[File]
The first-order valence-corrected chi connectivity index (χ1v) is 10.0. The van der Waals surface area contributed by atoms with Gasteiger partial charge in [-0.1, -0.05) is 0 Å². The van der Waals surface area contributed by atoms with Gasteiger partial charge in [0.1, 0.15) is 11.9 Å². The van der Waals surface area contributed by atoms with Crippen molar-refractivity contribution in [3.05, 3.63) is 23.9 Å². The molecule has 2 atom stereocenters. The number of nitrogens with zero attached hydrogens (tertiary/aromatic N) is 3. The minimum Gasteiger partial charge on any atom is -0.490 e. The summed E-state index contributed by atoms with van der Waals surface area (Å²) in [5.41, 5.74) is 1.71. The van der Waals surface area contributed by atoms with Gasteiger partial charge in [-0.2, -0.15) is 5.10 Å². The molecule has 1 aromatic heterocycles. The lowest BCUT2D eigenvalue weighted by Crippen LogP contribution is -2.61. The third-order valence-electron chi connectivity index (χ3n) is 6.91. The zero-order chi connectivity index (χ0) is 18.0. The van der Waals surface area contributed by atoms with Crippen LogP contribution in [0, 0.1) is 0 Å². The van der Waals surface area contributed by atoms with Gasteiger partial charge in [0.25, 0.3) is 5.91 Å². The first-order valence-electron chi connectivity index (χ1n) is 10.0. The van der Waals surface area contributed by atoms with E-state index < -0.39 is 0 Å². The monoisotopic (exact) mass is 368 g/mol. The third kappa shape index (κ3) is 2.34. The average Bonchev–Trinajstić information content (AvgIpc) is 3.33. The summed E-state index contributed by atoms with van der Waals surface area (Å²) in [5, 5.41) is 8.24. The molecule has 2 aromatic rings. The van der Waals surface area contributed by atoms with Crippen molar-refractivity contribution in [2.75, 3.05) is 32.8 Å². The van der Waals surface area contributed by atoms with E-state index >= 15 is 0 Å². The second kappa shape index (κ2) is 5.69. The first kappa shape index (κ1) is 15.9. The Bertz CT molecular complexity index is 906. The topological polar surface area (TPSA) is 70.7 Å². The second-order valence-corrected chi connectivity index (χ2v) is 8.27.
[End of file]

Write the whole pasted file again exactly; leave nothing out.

The first-order valence-corrected chi connectivity index (χ1v) is 10.0. The van der Waals surface area contributed by atoms with Gasteiger partial charge in [-0.1, -0.05) is 0 Å². The van der Waals surface area contributed by atoms with Gasteiger partial charge in [0.1, 0.15) is 11.9 Å². The van der Waals surface area contributed by atoms with Crippen molar-refractivity contribution in [3.05, 3.63) is 23.9 Å². The molecule has 2 atom stereocenters. The number of nitrogens with zero attached hydrogens (tertiary/aromatic N) is 3. The minimum Gasteiger partial charge on any atom is -0.490 e. The summed E-state index contributed by atoms with van der Waals surface area (Å²) in [5.41, 5.74) is 1.71. The van der Waals surface area contributed by atoms with Gasteiger partial charge in [-0.2, -0.15) is 5.10 Å². The molecule has 1 aromatic heterocycles. The lowest BCUT2D eigenvalue weighted by Crippen LogP contribution is -2.61. The third-order valence-electron chi connectivity index (χ3n) is 6.91. The zero-order chi connectivity index (χ0) is 18.0. The van der Waals surface area contributed by atoms with Crippen LogP contribution in [0, 0.1) is 0 Å². The van der Waals surface area contributed by atoms with Gasteiger partial charge in [0.25, 0.3) is 5.91 Å². The first-order valence-electron chi connectivity index (χ1n) is 10.0. The van der Waals surface area contributed by atoms with E-state index < -0.39 is 0 Å². The monoisotopic (exact) mass is 368 g/mol. The third kappa shape index (κ3) is 2.34. The average Bonchev–Trinajstić information content (AvgIpc) is 3.33. The summed E-state index contributed by atoms with van der Waals surface area (Å²) in [5, 5.41) is 8.24. The molecule has 2 aromatic rings. The van der Waals surface area contributed by atoms with Crippen molar-refractivity contribution in [2.75, 3.05) is 32.8 Å². The van der Waals surface area contributed by atoms with E-state index >= 15 is 0 Å². The second kappa shape index (κ2) is 5.69. The first kappa shape index (κ1) is 15.9. The Bertz CT molecular complexity index is 906. The topological polar surface area (TPSA) is 70.7 Å². The second-order valence-corrected chi connectivity index (χ2v) is 8.27.